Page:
Editor’s Note: This article was written prior to the recent announcement that David Evans had been hired as LIAT’s new CEO. Will the change at the top make a difference? The rot goes deep, as this article by Tomas Chlumecky shows…
As LIAT continues to drain tax payers money, is it not time for the tax payers to ask for action and accountability from their politicians?
As an Airline Consultant, I thought I have seen it all, but LIAT is a very special case indeed. Experience shows that companies in decline MUST replace some of the people responsible for the decline, these people lead the company to its current position and are incapable of the mind set needed to make fundamental changes to the strategy they so blindly believed in that created the crisis in the first place. They may not see it, but they block any real changes because they are bent on defending the dying cause, therefore they need to go!
When will the Board realize that the Chairman of LIAT, Dr. Jean Holder and once again Acting-CEO and CFO Mrs. Julie Reifer-Jones are failed leaders that have led LIAT to where it is today? Any reasonable Board by now would have requested their resignation.
Recently LIAT blames the “summer meltdown” on its inability to sell its DHC-8 aircraft because they do not have the records for the aircraft up to date! One year after ordering the ATR’s and knowing full well they needed to sell them with records up to date, just the fact the records are not up to date is NOT acceptable. If they flew with records not up to date the then ECCCA needs to step in investigate. Just horrible management.
Next, the people of the EC are being told the new ATR’s are more economical and that is why LIAT went out to buy and lease 12 ATR’s. This is non-sense. The 8 ATR-72’s will cost about $US1.4 million lease payments per month! The 4 ATR-42’s being purchased cost $US 74 million at list price, so what LIAT did was substantially increase it lease obligations and debt at a time it has little money, pays salaries late and cannot even keep its maintenance records up to date.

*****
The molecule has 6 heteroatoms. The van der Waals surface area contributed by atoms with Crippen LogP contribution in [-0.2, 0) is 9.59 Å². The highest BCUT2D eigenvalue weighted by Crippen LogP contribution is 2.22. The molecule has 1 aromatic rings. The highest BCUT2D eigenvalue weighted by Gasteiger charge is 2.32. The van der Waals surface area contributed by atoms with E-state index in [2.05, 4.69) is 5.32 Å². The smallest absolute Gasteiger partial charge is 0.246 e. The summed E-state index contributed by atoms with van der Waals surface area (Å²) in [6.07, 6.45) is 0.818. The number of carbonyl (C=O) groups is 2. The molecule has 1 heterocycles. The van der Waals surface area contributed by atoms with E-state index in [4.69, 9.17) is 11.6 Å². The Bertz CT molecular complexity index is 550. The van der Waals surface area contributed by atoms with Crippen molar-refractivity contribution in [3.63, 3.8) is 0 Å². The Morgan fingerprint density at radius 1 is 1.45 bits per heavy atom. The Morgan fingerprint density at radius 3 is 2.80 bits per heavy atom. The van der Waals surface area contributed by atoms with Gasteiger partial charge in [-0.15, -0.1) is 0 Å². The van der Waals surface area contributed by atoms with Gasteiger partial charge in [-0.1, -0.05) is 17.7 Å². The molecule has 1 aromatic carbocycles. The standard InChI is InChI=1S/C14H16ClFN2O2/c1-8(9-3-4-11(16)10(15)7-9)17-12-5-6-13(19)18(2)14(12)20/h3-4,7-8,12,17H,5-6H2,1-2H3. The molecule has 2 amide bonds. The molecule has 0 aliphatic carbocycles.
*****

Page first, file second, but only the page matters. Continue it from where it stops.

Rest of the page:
These financing costs will add significant costs to operating costs to its fleet, well beyond the DHC-8 fleet, CASM (cost per available seat miles will go up) way up. The argument that the ATR’s are more efficient is wrong. I have compared block fuel burns per trip for each aircraft and found that LIAT is NOT telling the truth to the taxpayers of the EC :
- ATR-42-600 (48 passenger seats) burns 1,246 lbs (pounds) of fuel on a 200nm (nautical mile) trip and 1,727 lbs on a 300nm trip.
- ATR-72-600 (68 passenger seats) burns 1,363 lbs on a 200nm trip and 1,894 lbs on 300nm trip.
- Yet the “old” DHC-8-300 (50 passenger seats) burns 1,214 lbs on a 200nm trip and 1,678 lbs on a 300nm trip.
- The speeds of the 3 aircraft are very close DHC-8-300 max speed is 327 miler per hour (mph), while the ATR-72-600 is 316 mph and the ATR-42-600 is 345 mph, no major difference.
- The DHC-8-300 is on a per trip basis more fuel efficient because it uses the lower powered engines (PW125) while the ATR’s use the PW127 engines with more more power and thus more fuel burn.
Someone needs to STOP the lies coming from LIAT’s Management. The airline went out and got 12 brand new aircraft worth $US 256 million when it did not need to. When you don’t have the money, you make do with what you have. Airlines are no different. They say the DHC-8-300 aircraft were too old. In fact they are only 20 years old which is fine for aircraft. Air Canada uses 64 of the same aircraft as LIAT and their average age is 25 years old. They will not be replaced anytime soon, so why the lies about fuel efficiency and old aircraft? Who gained from the ATR deal? It sure was not LIAT or the taxpayers!
With the the added cost of lease payments, financing charges, training costs, new spares inventory the savings on maintenance costs, the new ATR’s will not come close to offsetting the added costs. Therefore the ATR will cost MORE than the DHC-8-300! So LIAT’s CASM (cost per available seat mile) will increase, thereby increasing breakeven passenger loads and making a bad situation even worst.
Too many people are talking about things they do not understand – and the LIAT babble is mostly just propaganda for those at the top who themselves have NO idea what they are doing.
Why was it so important to change the fleet under Capt. Ian Brunton when there were so many other areas LIAT needed to change first; like customer service, reliability, maintenance, revenue management, cost control, employee reductions, addressing the 39 “social” routes. Something is not right about any of this. It smells of absolute mismanagement and may at some point require investigation for possible wrong doing.
Lastly, 850 employees for 12 aircraft, is ridiculous! 71 people per aircraft? Today Westjet Airlines in Canada has 8,000 employees for 113 aircraft (105 B737’s and 8 DHC-8-Q400), that is 71 employees per aircraft as well! That is too many people on the payroll for the business LIAT does. There is no need to have more than 50 employees per ATR, therefore 600 employees is sufficient. 250 LIAT employees need to go if this airline is ever to be self sufficient.
The current leadership is killing LIAT; making so many mistakes, yet covering up the truth and hoping they can deceive those who know little of aviation. I only want to see a vibrant LIAT with a future, and I am sure this is what the taxpayers want as well. It’s time for the politicians to do what they are paid to do, which is to serve the interest of the people.